Researchers should focus on the initial buy-in for research, collaborate with stakeholders throughout the research journey, and how findings are shared back with stakeholders. Academy Xi's Eric Lutley posed a bunch of questions to User Research Leader Jess Nichols about how researchers can become stakeholders' trusted advisor.
How to get buy-in and budget for research
I've heard it's hard to get internal buy-in to conduct qualitative research. How do you do it?
Jess: Internal buy-in for research is a marathon, not a sprint. You can't expect your stakeholders to change their perception of research within a short time. I believe you have to show, not say, with research – so definitely ask for forgiveness, not permission, to conduct research.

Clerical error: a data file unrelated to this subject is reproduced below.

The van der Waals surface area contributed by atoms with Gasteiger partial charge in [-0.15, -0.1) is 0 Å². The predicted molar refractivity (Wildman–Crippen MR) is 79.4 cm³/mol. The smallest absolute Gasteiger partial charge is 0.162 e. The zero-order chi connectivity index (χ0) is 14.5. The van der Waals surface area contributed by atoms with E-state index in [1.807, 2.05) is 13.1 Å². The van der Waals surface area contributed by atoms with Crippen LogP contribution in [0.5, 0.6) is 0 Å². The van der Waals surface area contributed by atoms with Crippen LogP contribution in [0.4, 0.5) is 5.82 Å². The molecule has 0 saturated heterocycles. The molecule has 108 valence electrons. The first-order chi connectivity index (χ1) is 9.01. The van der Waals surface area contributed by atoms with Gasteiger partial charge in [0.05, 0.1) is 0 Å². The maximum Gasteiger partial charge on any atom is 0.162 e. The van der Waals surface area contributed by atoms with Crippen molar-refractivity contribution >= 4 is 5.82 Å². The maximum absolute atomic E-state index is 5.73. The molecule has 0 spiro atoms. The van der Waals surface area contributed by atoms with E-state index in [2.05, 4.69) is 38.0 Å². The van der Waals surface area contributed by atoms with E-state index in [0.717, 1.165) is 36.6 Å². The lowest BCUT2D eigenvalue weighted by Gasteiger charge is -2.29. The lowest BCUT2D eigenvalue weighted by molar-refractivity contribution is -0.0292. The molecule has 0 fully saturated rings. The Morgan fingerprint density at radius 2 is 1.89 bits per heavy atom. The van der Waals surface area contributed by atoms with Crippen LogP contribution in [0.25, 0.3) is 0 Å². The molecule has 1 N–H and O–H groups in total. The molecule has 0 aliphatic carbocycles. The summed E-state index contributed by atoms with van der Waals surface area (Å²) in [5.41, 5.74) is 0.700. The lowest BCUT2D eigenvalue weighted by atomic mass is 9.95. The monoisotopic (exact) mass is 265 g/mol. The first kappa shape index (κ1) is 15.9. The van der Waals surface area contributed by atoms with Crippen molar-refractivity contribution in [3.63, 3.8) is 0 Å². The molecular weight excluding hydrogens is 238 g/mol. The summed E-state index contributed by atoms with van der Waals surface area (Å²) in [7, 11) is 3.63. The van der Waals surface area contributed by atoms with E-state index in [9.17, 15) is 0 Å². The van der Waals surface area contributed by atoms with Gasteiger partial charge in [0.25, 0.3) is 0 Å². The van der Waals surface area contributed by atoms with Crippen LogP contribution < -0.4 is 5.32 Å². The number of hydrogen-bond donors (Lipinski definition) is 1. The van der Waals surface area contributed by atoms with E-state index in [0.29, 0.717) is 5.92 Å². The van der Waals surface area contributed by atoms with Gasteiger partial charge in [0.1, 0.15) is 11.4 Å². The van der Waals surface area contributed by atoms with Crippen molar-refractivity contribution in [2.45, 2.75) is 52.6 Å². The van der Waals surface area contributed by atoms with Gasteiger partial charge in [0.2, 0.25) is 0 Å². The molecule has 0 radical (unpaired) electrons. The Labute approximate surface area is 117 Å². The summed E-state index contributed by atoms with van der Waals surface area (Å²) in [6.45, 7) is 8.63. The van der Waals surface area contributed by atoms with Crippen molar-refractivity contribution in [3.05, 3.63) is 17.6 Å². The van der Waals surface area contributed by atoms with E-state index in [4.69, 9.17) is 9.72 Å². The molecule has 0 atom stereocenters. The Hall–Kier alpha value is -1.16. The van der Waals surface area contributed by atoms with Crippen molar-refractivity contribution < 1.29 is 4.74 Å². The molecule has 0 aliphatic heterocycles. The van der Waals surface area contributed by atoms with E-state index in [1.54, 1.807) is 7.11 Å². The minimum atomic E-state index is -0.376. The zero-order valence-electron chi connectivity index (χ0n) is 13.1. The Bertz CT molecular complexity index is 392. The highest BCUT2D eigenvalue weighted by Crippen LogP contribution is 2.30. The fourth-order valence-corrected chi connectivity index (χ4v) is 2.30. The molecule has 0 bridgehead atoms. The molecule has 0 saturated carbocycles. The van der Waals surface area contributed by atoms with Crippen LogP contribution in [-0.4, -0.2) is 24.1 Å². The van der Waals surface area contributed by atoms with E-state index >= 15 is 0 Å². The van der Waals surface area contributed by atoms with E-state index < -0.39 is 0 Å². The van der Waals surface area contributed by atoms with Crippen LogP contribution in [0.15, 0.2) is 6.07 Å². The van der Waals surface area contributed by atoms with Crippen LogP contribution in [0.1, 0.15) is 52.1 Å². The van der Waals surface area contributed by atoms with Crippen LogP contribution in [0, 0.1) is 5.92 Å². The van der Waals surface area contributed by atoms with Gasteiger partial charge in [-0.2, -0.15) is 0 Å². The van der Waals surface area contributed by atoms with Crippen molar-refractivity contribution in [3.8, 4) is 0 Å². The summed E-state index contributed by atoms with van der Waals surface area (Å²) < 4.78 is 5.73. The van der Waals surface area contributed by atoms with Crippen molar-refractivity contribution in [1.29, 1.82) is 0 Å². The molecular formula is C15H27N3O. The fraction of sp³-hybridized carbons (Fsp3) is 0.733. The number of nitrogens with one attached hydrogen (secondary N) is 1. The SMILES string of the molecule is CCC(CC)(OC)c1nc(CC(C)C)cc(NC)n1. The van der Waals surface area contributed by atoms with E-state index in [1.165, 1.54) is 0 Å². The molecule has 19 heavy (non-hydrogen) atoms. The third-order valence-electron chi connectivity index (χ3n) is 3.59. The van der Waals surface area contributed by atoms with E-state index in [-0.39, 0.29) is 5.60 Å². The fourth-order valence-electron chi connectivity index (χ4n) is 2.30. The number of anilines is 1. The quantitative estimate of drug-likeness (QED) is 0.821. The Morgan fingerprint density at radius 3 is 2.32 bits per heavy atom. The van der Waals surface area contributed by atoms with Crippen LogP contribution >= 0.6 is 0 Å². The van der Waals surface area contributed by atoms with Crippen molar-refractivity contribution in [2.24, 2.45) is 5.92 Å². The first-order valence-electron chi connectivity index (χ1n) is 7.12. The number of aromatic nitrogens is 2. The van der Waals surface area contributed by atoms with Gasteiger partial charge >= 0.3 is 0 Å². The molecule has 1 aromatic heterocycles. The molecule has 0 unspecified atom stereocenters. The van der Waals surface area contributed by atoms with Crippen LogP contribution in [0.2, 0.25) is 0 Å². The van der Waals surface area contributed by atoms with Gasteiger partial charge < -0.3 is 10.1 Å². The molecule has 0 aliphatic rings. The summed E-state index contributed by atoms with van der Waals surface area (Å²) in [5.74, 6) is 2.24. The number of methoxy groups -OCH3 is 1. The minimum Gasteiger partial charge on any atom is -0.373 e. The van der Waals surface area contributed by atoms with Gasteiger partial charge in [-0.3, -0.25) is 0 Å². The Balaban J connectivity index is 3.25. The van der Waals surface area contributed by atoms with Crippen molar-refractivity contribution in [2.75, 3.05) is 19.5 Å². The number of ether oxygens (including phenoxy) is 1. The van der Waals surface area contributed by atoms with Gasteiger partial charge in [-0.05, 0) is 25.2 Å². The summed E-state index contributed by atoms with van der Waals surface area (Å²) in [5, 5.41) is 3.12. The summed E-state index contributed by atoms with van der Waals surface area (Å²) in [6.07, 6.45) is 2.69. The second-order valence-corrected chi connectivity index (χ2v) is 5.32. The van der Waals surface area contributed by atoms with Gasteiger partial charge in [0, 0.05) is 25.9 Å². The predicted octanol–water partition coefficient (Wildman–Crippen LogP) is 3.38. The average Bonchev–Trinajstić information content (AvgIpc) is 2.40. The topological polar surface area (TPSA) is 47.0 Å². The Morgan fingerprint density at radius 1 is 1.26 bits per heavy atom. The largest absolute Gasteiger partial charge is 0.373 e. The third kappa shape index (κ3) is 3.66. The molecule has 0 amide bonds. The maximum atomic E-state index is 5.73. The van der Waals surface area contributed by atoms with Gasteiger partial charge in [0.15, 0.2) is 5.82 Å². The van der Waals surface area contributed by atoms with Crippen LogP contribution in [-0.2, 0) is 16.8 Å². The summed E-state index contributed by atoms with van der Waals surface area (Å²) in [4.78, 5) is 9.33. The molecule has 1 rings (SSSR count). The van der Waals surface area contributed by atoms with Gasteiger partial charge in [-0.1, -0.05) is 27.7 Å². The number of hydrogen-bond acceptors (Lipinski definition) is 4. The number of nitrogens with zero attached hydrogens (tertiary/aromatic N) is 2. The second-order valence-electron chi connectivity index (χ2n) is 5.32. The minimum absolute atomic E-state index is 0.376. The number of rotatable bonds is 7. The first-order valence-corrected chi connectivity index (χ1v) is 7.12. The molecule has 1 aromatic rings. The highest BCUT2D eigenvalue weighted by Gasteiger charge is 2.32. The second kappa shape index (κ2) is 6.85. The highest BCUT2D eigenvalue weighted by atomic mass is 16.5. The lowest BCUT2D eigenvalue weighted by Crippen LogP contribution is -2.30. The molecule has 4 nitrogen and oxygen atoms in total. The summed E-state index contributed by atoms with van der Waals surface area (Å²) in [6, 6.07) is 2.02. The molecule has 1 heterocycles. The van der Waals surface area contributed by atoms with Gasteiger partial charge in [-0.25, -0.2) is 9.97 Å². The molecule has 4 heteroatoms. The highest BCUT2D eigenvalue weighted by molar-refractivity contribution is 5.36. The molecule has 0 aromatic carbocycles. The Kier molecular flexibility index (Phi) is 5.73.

Firstly, getting that initial buy-in is about showing a quick-win outcome that provides a clear benefit to your stakeholder. I'd suggest using an evaluative methodology, such as running a usability test or a survey to secure buy-in. These approaches are low-effort and are quick to execute, giving you time to craft meaningful and sticky insights to share back with your stakeholders to show the value of research.
Once you have stakeholder interest, guide them through the research journey – from the research plan to execution, to the final reports. Having stakeholders involved in crafting questions, observing sessions, and providing feedback on potential recommendations gives them accountability to the research outcome. It will make them feel like they have skin in the game and help them understand the stages within a research project.